U.S. Air Force completes operational testing on Raytheon’s MALD-J

Raytheon and the U.S. Air Force successfully completed operational tests of Miniature Air Launched Decoy-Jammer, satisfying all requirements to attain Initial Operational Capability. “MALD-J’s unique capabilities have been proven in 42 successful flight tests during the last two years and brought us closer to full rate production,” said Mike Jarrett, vice president of Raytheon...
 
 

Northrop Grumman to expand North Dakota presence

In partnership with local leadership, Northrop Grumman confirmed its dedication to the future of unmanned systems development in the Red River Valley region by signing a lease agreement to anchor the new Grand Sky Technology Park in Grand Forks County. Northrop Grumman is working to identify specialized opportunities for the Grand Sky facility. The opportunities,...
 
 

Raytheon awarded more than $2 billion for an International Patriot system

Raytheon announced April 17 it has been awarded a contract worth over $2.0 billion to deliver the combat-proven Patriot Air and Missile Defense System to an undisclosed international customer. The contract, awarded April 2, 2015, and booked in the second quarter as a direct commercial sale, includes fully digitized new-production Patriot fire units with the...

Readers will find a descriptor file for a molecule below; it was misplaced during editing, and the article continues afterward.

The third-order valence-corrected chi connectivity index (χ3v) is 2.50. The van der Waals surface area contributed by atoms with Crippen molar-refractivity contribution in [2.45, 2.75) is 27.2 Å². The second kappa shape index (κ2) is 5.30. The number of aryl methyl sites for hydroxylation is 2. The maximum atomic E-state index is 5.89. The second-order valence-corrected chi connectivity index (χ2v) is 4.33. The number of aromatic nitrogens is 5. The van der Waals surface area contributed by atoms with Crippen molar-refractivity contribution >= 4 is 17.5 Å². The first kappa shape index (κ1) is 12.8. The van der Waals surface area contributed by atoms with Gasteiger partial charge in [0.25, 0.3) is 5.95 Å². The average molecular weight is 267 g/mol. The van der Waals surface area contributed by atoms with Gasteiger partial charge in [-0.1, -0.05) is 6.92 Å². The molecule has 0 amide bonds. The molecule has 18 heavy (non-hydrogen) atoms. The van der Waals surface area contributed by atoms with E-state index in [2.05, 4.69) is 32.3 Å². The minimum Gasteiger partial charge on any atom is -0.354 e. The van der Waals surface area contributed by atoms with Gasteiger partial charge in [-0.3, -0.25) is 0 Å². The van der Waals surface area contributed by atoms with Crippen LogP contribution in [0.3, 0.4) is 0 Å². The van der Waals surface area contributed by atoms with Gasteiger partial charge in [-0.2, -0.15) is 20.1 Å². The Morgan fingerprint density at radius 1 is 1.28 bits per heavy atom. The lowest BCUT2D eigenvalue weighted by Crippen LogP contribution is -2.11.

0 Comments


Be the first to comment!


Leave a Reply

Your email address will not be published. Required fields are marked *

You may use these HTML tags and attributes: <a href="" title=""> <abbr title=""> <acronym title=""> <b> <blockquote cite=""> <cite> <code> <del datetime=""> <em> <i> <q cite=""> <strike> <strong>